What to look for in camp
Key position battles: The skill positions are set. Derek Anderson will start at quarterback, and for at least one more season Brady Quinn will be his backup. Quinn probably won't be fantasy-relevant on draft day. For the third receiver job, t's possible Travis Wilson will threaten Joe Jurevicius, who is coming off multiple knee surgeries and a staph infection this summer, but neither guy figures to be a hot fantasy property anyway.
On defense, now that so much offseason energy has been spent on the line, focus will shift to the linebackers. Leon Williams, who started much of '07 at inside linebacker, could have his job threatened by rookie UNLV product Beau Bell or former starter Andra Davis. Willie McGinest is a shadow of his former self on the outside, but only oft-injured Antwan Peek appears available to threaten the veteran's job. Perhaps most importantly, starting cornerback Daven Holly blew out a knee in offseason workouts and won't see the field in '08. That makes Brandon McDonald the favorite to start on the right side, but the Browns did at least add some depth when they signed veteran Terry Cousin in May.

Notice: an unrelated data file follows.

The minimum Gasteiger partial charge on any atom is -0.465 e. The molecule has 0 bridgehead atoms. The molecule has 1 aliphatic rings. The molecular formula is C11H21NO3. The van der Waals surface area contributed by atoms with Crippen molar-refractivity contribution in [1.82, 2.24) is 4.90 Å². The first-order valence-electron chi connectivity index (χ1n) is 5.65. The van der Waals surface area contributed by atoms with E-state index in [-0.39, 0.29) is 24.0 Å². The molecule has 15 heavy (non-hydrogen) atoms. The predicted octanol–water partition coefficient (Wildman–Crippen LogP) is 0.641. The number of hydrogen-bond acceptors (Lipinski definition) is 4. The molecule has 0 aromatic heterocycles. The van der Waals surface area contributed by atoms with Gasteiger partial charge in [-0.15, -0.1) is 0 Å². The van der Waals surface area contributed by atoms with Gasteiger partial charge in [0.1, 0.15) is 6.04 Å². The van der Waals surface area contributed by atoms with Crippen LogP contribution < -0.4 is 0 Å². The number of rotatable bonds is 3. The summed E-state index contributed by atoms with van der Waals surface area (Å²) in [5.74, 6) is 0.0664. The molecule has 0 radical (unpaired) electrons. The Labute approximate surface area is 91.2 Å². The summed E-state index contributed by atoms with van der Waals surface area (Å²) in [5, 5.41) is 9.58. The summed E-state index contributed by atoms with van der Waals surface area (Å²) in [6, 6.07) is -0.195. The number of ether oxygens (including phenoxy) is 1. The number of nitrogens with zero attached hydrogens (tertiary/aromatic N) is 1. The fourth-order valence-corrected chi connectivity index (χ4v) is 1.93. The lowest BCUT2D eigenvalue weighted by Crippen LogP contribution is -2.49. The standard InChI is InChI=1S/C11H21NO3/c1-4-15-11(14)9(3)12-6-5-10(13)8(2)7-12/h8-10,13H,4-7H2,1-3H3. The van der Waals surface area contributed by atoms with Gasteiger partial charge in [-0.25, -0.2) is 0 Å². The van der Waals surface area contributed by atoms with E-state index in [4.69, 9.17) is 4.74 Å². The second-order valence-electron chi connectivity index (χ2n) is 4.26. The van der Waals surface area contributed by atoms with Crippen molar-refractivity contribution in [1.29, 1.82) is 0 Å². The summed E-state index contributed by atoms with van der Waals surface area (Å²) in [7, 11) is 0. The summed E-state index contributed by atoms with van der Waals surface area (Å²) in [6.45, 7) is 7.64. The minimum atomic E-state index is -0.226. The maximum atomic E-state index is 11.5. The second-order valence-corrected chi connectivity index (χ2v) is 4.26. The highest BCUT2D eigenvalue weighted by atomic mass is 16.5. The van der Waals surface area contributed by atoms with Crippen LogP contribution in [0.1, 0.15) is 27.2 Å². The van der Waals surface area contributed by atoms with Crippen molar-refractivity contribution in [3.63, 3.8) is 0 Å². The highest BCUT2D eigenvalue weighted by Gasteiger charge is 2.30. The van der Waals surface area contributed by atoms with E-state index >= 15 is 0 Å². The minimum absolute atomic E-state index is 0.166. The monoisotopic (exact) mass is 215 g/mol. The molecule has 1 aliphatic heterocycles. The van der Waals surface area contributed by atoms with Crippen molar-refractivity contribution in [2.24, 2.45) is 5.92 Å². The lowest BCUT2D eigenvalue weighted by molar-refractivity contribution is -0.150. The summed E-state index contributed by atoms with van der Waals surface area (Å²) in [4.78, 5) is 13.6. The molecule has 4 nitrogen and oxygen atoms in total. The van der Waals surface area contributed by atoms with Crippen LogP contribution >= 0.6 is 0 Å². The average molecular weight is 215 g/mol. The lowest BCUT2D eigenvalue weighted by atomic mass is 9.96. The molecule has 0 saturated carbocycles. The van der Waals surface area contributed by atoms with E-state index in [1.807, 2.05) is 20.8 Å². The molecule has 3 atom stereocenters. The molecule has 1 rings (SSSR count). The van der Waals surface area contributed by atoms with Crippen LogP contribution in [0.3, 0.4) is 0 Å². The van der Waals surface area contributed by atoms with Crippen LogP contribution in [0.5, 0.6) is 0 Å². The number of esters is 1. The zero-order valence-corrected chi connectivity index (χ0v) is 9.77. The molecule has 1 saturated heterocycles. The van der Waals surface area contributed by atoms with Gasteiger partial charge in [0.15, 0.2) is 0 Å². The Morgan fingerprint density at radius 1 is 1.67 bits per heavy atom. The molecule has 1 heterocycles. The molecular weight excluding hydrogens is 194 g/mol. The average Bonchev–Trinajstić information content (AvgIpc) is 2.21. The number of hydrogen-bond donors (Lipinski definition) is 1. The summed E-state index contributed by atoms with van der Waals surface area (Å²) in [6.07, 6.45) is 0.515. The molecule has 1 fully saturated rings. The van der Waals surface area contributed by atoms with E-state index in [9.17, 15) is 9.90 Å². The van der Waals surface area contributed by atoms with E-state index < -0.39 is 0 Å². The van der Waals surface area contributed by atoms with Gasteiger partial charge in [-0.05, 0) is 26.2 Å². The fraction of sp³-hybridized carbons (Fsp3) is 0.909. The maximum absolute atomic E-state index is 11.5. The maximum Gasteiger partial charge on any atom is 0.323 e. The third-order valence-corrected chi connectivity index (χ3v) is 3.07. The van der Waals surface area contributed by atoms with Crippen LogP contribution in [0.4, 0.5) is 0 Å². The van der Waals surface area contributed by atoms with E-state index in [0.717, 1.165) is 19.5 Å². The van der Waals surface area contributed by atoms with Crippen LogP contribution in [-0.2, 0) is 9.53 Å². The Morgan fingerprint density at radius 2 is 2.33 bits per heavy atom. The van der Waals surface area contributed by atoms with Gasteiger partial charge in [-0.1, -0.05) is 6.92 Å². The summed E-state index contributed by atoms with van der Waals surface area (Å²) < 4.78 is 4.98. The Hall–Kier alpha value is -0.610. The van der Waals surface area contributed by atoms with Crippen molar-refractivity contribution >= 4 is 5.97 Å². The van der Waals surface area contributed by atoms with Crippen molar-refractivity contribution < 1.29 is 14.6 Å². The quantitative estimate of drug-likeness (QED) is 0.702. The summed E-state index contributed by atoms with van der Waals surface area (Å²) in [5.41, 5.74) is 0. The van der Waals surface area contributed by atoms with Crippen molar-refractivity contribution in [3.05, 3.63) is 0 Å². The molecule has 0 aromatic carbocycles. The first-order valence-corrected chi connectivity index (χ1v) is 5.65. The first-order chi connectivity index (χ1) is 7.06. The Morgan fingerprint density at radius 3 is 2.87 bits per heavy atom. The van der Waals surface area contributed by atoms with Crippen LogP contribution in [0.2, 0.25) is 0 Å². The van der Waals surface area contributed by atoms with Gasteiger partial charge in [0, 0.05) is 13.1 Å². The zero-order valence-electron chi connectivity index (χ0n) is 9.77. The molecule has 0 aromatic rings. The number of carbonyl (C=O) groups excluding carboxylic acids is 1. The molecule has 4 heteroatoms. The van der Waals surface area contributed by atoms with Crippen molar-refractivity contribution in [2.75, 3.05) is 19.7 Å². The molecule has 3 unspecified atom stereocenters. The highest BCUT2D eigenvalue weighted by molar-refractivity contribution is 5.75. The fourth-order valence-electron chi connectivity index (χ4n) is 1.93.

Fitting in: Considering Donte' Stallworth played for the league's highest-octane offense, he had a disappointing '07 campaign. He stayed healthy all season, which is nice, but he caught only 46 passes for 697 yards and three scores, and by season's end, he had lost his starting job in New England to Jabar Gaffney. As a free-agent signee in Cleveland, he won't asked to be a star; the Browns already have Braylon Edwards and Kellen Winslow as their leading targets. But Stallworth does give the team another field-stretching option. He probably won't be a threat for a huge season, but he could be an interesting starter in three-receiver fantasy leagues.